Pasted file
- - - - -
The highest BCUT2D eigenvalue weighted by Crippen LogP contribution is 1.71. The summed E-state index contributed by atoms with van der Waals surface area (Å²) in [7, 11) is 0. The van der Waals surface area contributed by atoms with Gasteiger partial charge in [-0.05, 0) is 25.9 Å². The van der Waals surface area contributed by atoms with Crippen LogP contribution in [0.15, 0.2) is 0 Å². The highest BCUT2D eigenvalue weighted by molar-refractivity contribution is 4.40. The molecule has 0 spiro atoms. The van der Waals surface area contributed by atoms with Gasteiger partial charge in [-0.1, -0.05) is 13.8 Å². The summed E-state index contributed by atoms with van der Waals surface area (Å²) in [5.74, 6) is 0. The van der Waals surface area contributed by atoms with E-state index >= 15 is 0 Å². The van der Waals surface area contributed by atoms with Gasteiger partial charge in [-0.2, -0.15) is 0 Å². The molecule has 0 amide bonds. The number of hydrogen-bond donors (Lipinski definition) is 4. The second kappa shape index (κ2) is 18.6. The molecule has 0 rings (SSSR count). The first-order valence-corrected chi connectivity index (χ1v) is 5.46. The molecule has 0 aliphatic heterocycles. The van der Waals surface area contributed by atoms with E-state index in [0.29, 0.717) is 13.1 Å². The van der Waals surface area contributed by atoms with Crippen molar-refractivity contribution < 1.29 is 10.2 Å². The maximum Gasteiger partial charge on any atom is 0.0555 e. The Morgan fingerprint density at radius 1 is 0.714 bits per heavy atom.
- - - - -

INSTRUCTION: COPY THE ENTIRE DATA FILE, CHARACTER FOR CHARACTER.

The highest BCUT2D eigenvalue weighted by Crippen LogP contribution is 1.71. The summed E-state index contributed by atoms with van der Waals surface area (Å²) in [7, 11) is 0. The van der Waals surface area contributed by atoms with Gasteiger partial charge in [-0.05, 0) is 25.9 Å². The van der Waals surface area contributed by atoms with Crippen LogP contribution in [0.15, 0.2) is 0 Å². The highest BCUT2D eigenvalue weighted by molar-refractivity contribution is 4.40. The molecule has 0 spiro atoms. The van der Waals surface area contributed by atoms with Gasteiger partial charge in [-0.1, -0.05) is 13.8 Å². The summed E-state index contributed by atoms with van der Waals surface area (Å²) in [5.74, 6) is 0. The van der Waals surface area contributed by atoms with E-state index >= 15 is 0 Å². The van der Waals surface area contributed by atoms with Gasteiger partial charge in [-0.2, -0.15) is 0 Å². The molecule has 0 amide bonds. The number of hydrogen-bond donors (Lipinski definition) is 4. The second kappa shape index (κ2) is 18.6. The molecule has 0 rings (SSSR count). The first-order valence-corrected chi connectivity index (χ1v) is 5.46. The molecule has 0 aliphatic heterocycles. The van der Waals surface area contributed by atoms with E-state index in [0.29, 0.717) is 13.1 Å². The van der Waals surface area contributed by atoms with Crippen molar-refractivity contribution < 1.29 is 10.2 Å². The maximum Gasteiger partial charge on any atom is 0.0555 e. The Morgan fingerprint density at radius 1 is 0.714 bits per heavy atom.